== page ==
Simply put, spirituality is what we call the state of inner understanding. A spiritual man doesn’t have to prove his spiritual stature, it speaks for him. He has attained a state of calmness that comes natural, through understanding, or Enlightenment. As natural as we may find this state, it requires cultivation. For, just as we must attend to a flower after it has sprouted, we nurture Understanding, maintaining that state of transcendent consciousness, allowing a raised sense of being to bloom after it has taken root.

So, when does a man attain enlightenment? What was it the Buddha achieved that made him a spiritual guide to one-fourth of the human race?

In Siddhartha, Herman Hesse posed a question when the Brahman-turned-seeker explained to the Buddha why he could not become a follower. Siddhartha spoke to the Enlightened One, stating in a most reverent and entreating way, the following:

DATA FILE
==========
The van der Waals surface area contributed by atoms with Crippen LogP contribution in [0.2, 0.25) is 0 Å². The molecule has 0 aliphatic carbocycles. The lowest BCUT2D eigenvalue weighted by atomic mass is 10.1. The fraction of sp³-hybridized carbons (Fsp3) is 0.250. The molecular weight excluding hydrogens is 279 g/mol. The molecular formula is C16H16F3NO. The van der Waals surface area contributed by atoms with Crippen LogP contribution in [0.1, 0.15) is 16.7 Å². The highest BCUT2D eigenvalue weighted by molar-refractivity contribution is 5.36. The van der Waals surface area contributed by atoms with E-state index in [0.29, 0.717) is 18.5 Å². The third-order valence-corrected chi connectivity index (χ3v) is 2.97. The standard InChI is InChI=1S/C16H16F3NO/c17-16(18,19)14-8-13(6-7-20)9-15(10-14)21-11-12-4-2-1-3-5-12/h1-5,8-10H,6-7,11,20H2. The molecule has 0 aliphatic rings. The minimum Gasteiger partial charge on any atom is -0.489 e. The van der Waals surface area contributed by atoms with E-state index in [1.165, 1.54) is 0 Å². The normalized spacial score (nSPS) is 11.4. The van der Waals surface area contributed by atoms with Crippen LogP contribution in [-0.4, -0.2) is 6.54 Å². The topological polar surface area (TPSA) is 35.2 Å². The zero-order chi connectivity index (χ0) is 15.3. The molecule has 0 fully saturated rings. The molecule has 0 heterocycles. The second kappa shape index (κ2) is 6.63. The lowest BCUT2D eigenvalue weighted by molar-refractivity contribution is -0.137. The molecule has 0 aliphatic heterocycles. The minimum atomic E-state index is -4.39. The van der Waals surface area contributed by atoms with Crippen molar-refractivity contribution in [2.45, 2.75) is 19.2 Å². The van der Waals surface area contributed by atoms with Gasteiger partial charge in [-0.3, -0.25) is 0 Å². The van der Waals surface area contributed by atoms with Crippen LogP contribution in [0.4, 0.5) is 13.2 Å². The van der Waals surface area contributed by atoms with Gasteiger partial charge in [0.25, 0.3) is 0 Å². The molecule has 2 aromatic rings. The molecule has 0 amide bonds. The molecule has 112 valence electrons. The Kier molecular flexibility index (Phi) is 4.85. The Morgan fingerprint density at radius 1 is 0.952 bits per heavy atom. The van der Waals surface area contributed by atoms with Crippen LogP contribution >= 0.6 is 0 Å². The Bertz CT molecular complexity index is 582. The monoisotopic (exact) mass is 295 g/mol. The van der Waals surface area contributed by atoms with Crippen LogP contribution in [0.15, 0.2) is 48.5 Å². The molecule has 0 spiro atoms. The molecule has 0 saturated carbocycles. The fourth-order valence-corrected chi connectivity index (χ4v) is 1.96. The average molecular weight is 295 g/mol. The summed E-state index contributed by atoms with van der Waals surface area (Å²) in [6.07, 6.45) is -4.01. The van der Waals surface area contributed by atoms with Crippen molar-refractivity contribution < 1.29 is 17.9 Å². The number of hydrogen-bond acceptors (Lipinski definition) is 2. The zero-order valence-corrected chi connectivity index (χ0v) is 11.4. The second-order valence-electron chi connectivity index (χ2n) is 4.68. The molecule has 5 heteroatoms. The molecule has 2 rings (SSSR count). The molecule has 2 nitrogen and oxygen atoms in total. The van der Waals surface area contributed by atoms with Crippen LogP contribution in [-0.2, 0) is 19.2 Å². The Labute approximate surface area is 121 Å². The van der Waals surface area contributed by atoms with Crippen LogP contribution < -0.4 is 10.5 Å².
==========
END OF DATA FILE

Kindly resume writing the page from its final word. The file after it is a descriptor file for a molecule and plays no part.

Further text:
“I have not doubted for a single moment that you are Buddha. . . You have found salvation from death. It has come to you in the course of your own search, on your own path, through thoughts, through meditation, through realizations, through enlightenment. It has not come to you by means of teachings! And–thus is my thought, oh exalted one. . . You will not be able to convey and say to anybody. . . in words and through teachings what has happened to you in the hour of enlightenment! The teachings of the enlightened Buddha contain much. . . But there is one thing which. . . these so venerable teachings do not contain: they do not contain the mystery of what the exalted one has experienced for himself, he alone among hundreds of thousands.” [italics added]

So, when does a man attain enlightenment? As the Buddha taught, only the one who has attained it knows.



%d bloggers like this: